Home > Essays > A Good Idea That, Alas, Raises Suspicions Because of the Source

A Good Idea That, Alas, Raises Suspicions Because of the Source

September 3, 2021

I try to be open-minded when reading about ideas emanating from the NH Department of Education under the leadership of Frank Edelblut, but am always suspicious of the endgame, even when the ideas are good. Today’s New Hampshire Bulletin article by Ethan DeWitt is a case in point. It describes a pilot program about to be launched in four NH districts, a program that offers opportunities for post graduates to enroll in apprenticeship programs. Here’s a couple of paragraphs describing the idea:

The program, funded by the Out-of-School Time Career Pathway Grant program and intended to be run by the New Hampshire Learning Initiative, would use $1.7 million over two years to develop “expanded learning programs.”

Those programs would allow students to earn “a recognized postsecondary credential” that could follow an apprenticeship or an “industry-recognized certification,” according to a proposal presented to the council by New Hampshire Education Commissioner Frank Edelblut.

I am deeply conflicted by this for two reasons.

First, it looks a lot like the micro-credentialing that is beloved of corporate minded libertarians who would like to see businesses control  the programming offered to non-college bound students. In the ultimate dream world of many libertarians there would be no need for the comprehensive high school. Instead, some students would enroll in apprenticeship programs sponsored by particular businesses who are seeking to provide narrow training for prospective employees… training that would prepare employees for jobs that they could fill for a low wage until such time as the jobs are either taken over by robots or outsourced to employees overseas who are willing to work for even lower wages. And here’s the best feature of this kind of format: if high school is replaced by micro-credentials the local school taxes for the businesses would be reduced adding to their bottom line and/or the revenue stream from the taxpayers would reduce their training costs. Either way, the private sector wins and the taxpayers lose.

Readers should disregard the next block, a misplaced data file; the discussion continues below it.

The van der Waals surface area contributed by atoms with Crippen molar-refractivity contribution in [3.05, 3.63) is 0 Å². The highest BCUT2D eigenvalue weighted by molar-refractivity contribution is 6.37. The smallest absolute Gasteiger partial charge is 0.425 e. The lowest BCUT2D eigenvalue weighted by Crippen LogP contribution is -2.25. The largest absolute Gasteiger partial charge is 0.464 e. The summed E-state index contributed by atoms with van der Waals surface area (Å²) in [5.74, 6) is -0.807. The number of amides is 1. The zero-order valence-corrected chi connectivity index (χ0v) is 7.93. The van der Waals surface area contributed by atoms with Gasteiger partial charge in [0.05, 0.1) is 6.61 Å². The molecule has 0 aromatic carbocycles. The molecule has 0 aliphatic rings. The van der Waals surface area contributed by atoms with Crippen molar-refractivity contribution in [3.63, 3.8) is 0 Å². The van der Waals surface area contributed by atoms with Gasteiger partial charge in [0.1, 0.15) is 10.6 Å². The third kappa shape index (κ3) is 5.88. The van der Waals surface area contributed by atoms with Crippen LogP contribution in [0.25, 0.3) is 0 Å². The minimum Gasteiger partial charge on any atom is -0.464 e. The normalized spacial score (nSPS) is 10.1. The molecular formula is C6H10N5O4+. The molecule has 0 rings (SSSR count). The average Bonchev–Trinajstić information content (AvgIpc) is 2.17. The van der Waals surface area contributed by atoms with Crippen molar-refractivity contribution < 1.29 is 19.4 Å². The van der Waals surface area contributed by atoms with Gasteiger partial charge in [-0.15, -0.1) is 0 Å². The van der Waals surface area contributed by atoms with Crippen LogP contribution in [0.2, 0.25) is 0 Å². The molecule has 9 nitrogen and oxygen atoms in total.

Secondly, will the credential be transferrable? Call me paranoid… but I am suspicious of industry-recognized certification because I see it through the same lens as I see propriety software. If I were a guidance counselor, I would urge the prospective student working to attain industry-recognized certification to make certain it is transferrable to other businesses in the field. For example, will a technology-based credential in, say, Apple be accepted in DOS world?

But here’s a complicating factor for me: encouraging high school age students to enroll in apprenticeships is unarguably a good idea for many! As we are coming to see, college degrees are not desirable for everyone. It is expensive and does not guarantee a high paying job upon completion. Yet we continue to encourage “college-for-all” because that’s the path educators took and because the prevailing narrative parents, politicians, and voters have accepted is the only ticket to the middle class is a college degree. Neither my plumber nor my electrician nor any of the tradespersons who work on my residence have college degrees and they all lead comfortable lives and hold secure jobs.

So… Frank Edelblut’s partnerships might pay off for non-college bound high school students if they provide opportunities for students to achieve credentials that are universally recognized in their trade and transferrable to competing businesses. What is frustrating to me is that public schools did not see this opportunity and take advantage of it.

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